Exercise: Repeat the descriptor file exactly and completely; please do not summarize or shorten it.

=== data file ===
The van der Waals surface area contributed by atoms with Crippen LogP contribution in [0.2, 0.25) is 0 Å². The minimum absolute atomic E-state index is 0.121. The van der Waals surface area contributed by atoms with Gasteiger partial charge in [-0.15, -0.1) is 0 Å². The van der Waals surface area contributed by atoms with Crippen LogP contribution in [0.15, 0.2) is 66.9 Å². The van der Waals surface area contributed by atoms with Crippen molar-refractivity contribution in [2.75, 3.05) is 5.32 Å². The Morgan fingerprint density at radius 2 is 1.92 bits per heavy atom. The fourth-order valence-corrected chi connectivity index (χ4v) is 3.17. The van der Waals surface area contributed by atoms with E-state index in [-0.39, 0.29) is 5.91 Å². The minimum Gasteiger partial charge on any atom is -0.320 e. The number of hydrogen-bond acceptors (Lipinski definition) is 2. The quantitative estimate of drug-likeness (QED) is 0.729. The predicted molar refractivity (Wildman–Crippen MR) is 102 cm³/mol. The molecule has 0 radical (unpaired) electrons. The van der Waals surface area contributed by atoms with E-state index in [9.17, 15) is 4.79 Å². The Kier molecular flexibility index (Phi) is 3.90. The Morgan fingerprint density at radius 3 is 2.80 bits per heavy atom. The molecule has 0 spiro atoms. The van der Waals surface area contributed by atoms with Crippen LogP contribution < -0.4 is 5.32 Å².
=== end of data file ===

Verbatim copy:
The van der Waals surface area contributed by atoms with Crippen LogP contribution in [0.2, 0.25) is 0 Å². The minimum absolute atomic E-state index is 0.121. The van der Waals surface area contributed by atoms with Gasteiger partial charge in [-0.15, -0.1) is 0 Å². The van der Waals surface area contributed by atoms with Crippen LogP contribution in [0.15, 0.2) is 66.9 Å². The van der Waals surface area contributed by atoms with Crippen molar-refractivity contribution in [2.75, 3.05) is 5.32 Å². The Morgan fingerprint density at radius 2 is 1.92 bits per heavy atom. The fourth-order valence-corrected chi connectivity index (χ4v) is 3.17. The van der Waals surface area contributed by atoms with E-state index in [-0.39, 0.29) is 5.91 Å². The minimum Gasteiger partial charge on any atom is -0.320 e. The number of hydrogen-bond acceptors (Lipinski definition) is 2. The quantitative estimate of drug-likeness (QED) is 0.729. The predicted molar refractivity (Wildman–Crippen MR) is 102 cm³/mol. The molecule has 0 radical (unpaired) electrons. The van der Waals surface area contributed by atoms with E-state index in [9.17, 15) is 4.79 Å². The Kier molecular flexibility index (Phi) is 3.90. The Morgan fingerprint density at radius 3 is 2.80 bits per heavy atom. The molecule has 0 spiro atoms. The van der Waals surface area contributed by atoms with Crippen LogP contribution < -0.4 is 5.32 Å².